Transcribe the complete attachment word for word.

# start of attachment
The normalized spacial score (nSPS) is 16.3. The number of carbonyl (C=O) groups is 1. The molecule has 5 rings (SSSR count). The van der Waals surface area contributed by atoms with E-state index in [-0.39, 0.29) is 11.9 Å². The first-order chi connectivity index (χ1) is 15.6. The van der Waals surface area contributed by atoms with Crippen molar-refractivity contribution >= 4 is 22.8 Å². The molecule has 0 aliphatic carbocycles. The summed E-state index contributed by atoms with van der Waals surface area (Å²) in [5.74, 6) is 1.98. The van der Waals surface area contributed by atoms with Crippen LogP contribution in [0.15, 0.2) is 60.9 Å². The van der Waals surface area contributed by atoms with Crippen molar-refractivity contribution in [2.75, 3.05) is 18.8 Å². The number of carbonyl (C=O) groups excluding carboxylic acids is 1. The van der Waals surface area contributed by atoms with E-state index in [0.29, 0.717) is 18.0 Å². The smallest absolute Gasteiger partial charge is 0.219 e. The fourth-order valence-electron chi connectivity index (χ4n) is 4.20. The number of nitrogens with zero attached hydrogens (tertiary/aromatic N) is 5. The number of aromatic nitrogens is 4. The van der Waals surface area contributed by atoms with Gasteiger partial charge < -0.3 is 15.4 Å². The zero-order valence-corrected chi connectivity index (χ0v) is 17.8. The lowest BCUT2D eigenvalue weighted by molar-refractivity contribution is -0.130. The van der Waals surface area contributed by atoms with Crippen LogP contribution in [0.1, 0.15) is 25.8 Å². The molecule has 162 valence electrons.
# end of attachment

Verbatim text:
The normalized spacial score (nSPS) is 16.3. The number of carbonyl (C=O) groups is 1. The molecule has 5 rings (SSSR count). The van der Waals surface area contributed by atoms with E-state index in [-0.39, 0.29) is 11.9 Å². The first-order chi connectivity index (χ1) is 15.6. The van der Waals surface area contributed by atoms with Crippen molar-refractivity contribution >= 4 is 22.8 Å². The molecule has 0 aliphatic carbocycles. The summed E-state index contributed by atoms with van der Waals surface area (Å²) in [5.74, 6) is 1.98. The van der Waals surface area contributed by atoms with Crippen LogP contribution in [0.15, 0.2) is 60.9 Å². The van der Waals surface area contributed by atoms with Crippen molar-refractivity contribution in [2.75, 3.05) is 18.8 Å². The number of carbonyl (C=O) groups excluding carboxylic acids is 1. The van der Waals surface area contributed by atoms with E-state index in [0.29, 0.717) is 18.0 Å². The smallest absolute Gasteiger partial charge is 0.219 e. The fourth-order valence-electron chi connectivity index (χ4n) is 4.20. The number of nitrogens with zero attached hydrogens (tertiary/aromatic N) is 5. The number of aromatic nitrogens is 4. The van der Waals surface area contributed by atoms with Gasteiger partial charge < -0.3 is 15.4 Å². The zero-order valence-corrected chi connectivity index (χ0v) is 17.8. The lowest BCUT2D eigenvalue weighted by molar-refractivity contribution is -0.130. The van der Waals surface area contributed by atoms with Crippen LogP contribution in [0.1, 0.15) is 25.8 Å². The molecule has 162 valence electrons.